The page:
The Spurs exposed a major weakness in the Cavaliers, and there's no easy fix

Kevin loveDavid Maxwell/GettyThe Spurs attacked Kevin Love in the fourth quarter.

The San Antonio Spurs beat the Cleveland Cavaliers 99-95 in one of the highlight games of the NBA regular season Thursday night.

While it was close throughout much of the game, in the fourth quarter, the Spurs’ unselfish, smart offence picked apart a Cavs team that looked disjointed on both ends.

Specifically, the Spurs seemed to realise late that they could get what they wanted by going right at Kevin Love on the defensive end.

Love has never been a great defender, but the Cavaliers, despite their offensive weapons, are an elite defensive team, ranking sixth in defensive rating. With solid defenders in LeBron James, Iman Shumpert, and Tristan Thompson, the Cavs are often able to hide Love on defence or simply ask him to be competent, and they can usually get by.

The Spurs exposed that Thursday night in a way only the smartest teams can.

In the fourth quarter, the Spurs often put Love in pick-and-rolls, forcing him to make tough choices to deny penetration or stop the dive to the basket by his own man.

Here in the fourth quarter, Spurs guard Patty Mills hit a momentous three-pointer after the Spurs ran a double screen for him, leaving Love as the last man on defence. Love dropped back to deny the penetration, and Mills took advantage.

Things worsened for the Cavs when the Spurs were able to attack Love and Kyrie Irving, another weak defender. This is not entirely Love’s fault, but clearly Love and Irving botched the coverage. They never communicated if they were switching or were going to recover, and by the time they realised, they left one of the most dangerous midrange shooters in Tony Parker wide open:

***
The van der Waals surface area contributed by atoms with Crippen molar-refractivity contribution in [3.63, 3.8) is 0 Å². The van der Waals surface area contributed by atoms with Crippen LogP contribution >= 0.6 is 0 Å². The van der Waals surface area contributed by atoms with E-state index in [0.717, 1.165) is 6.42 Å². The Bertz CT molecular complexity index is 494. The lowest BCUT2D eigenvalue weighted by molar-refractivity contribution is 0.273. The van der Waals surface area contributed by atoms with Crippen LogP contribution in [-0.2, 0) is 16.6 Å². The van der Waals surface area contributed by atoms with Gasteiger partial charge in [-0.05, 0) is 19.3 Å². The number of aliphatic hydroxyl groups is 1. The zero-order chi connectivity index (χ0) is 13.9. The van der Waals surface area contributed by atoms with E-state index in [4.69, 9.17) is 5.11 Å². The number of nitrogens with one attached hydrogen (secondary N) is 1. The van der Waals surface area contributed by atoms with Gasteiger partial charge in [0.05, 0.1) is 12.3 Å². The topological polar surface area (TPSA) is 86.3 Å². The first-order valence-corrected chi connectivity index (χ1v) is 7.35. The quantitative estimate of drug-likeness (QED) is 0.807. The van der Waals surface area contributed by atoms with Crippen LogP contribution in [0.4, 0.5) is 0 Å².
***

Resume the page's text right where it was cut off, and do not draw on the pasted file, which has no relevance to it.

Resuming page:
This is not ideal coverage:

With one minute left, the Spurs just went to Tim Duncan in isolation. They cleared out the entire left side of the floor, and while Love played respectable defence and likely got scored on because of a height disadvantage, the fact that the Spurs chose to run this play down the stretch speaks volumes:

And for the dagger basket, the Spurs got Manu Ginobili some momentum, and had him go right at Love.

Note, again, that not all of this is Love’s fault. If it were easy to guard the Spurs, more teams could do it. He also didn’t receive tons of help from his teammates. On Ginobili’s drive to the basket, Tristan Thompson offered no help off LaMarcus Aldridge, who was at a tough angle to score.

Yet this is a problem for the Cavaliers. The Spurs scored 27 fourth-quarter points and shot 58% from the field. In this game, they badly needed Love’s shooting and offensive production, but San Antonio targeted him on defence.

Look at where Love ranks in the Cavs’ total fourth-quarter minutes this season:

This is also with Kyrie Irving missing the first two months of the season, Iman Shumpert missing 25 games, Mo Williams missing 12 games, and Timofey Mozgov rendering himself borderline unplayable.

Love is vital to the Cavs’ success, but they have trouble playing him down the stretch because he can be a liability on the defensive end. The Cavs’ on-off splits with Love demonstrate how difficult the decision can be. With Love on the court, the Cavs’ offensive rating goes up four points while their defensive rating is one point worse. With Love off the court, the Cavs’ offensive rating is eight points worse while their defensive rating is almost two points better.

Clearly, Love is worth playing for what he brings on offence. Yet smart teams like San Antonio have the ability to put him in compromising situations on the defensive end.

The Cavs are now 0-2 against the top two teams in the NBA in the Warriors and Spurs. While both games were played on the road, the Cavs, in some manner, must be worried about how they truly stack up with the NBA’s elite.

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